11. 2:57 – Barack Obama won the 2008 Presidential Election because of his use of social media in fundraising. Do you agree or disagree? Why or why not?
    12. 3:45 – How could a mobile device be used in the classroom today, in 2010?

Plan For Independent Practice: Develop a poll to evaluate the information, effectiveness, reliability, accuracy, etc. of the “Did You Know 4.0” video. The poll should ask the reader a question, and then give the opportunity to respond to at least 4 possible answers.

Closure (Reflect Anticipatory Set): Send out a tweet about the “Did You Know 4.0” video. Ask the class to form the tweet in a way that will encourage followers to watch the video.

Assessment Based On Objectives:

  • An informal assessment will be completed by following and reading the backchannel discussion.
  • A formal assessment will be completed by evaluating the polls developed by students.

Adaptations (For Students With Learning Disabilities):

Extensions (For Gifted Students):

Tuesday, March 9, 2010

Looking Forward to Monday

My graduate class assignment this week allowed me to reflect on my classroom management techniques. There are three aspects to classroom management that I try to implement in my classroom. The three areas include routine, a positive atmosphere, and personal responsibility. I feel that I have been successful with two of the three areas of focus in my management. I have been successful with routine and personal responsibility. I am very consistent in my classroom with the pace of my lessons, homework, test schedules, and grading style. I also feel very strongly about teaching junior high students personal responsibility. I try very hard to work toward an appropriate level of personal responsibility, depending on the development of each student. Now, I know there is always room for improvement in my routine and teaching personal responsibility, however the biggest area of growth for me is creating a positive atmosphere in the classroom. The next three days I am going to work hard to have fun, smile, encourage, collaborate, and help each student find success. If I succeed in creating a more positive atmosphere by the end of this week, I think I will find myself looking forward to Monday rather than looking forward to the weekend.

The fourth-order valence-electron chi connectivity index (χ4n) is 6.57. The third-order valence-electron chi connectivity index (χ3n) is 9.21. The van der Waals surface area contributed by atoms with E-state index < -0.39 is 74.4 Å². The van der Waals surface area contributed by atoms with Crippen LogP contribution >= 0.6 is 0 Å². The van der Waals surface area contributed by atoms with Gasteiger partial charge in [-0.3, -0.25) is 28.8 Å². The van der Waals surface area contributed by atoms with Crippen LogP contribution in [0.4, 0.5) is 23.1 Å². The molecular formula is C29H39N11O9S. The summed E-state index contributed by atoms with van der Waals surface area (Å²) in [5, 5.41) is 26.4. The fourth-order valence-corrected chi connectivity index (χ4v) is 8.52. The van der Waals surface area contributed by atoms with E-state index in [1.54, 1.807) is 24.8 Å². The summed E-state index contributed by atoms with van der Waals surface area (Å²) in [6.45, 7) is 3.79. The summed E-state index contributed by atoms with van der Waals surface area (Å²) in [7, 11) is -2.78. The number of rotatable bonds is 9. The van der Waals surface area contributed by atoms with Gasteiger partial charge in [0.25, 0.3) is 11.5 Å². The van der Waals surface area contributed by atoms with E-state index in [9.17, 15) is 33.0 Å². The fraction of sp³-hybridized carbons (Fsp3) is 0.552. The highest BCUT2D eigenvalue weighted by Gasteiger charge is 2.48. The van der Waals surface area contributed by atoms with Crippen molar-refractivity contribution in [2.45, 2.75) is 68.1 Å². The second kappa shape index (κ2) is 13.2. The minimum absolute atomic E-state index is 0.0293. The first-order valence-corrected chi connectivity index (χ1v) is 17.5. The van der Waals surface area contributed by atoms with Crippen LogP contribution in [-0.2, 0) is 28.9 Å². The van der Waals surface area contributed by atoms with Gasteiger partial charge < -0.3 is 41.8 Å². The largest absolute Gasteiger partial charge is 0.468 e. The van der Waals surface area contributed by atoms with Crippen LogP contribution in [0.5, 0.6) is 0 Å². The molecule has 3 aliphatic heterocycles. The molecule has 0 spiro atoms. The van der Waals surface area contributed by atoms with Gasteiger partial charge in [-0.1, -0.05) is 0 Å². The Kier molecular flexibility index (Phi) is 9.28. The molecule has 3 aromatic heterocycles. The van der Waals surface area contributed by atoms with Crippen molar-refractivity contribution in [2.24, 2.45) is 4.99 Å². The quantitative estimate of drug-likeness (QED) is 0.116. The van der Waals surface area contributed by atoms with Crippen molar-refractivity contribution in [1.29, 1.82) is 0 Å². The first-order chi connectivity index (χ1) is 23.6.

Wednesday, March 3, 2010

Integrating Disciplines

We are currently studying the concept of angles in my 7th grade math class. We have been identifying and measuring angles. I would like to integrate art into this lesson about angles, specifically the visual art of photography. I am also going to integrate language arts into this lesson through writing activities. Students will find examples of angles in the real world and take pictures of the angle. They will need to photograph an obtuse angle, right angle, and an acute angle. Then the students will submit the photographs via email and write about where the picture was taken, what kind of angle is in the picture, and describe other things of interest in the picture. Do you have any other suggestions to enrich this lesson?

What other disciplines can I integrate into this lesson?

What other ways can I extend this lesson to increase learning and understanding of angles?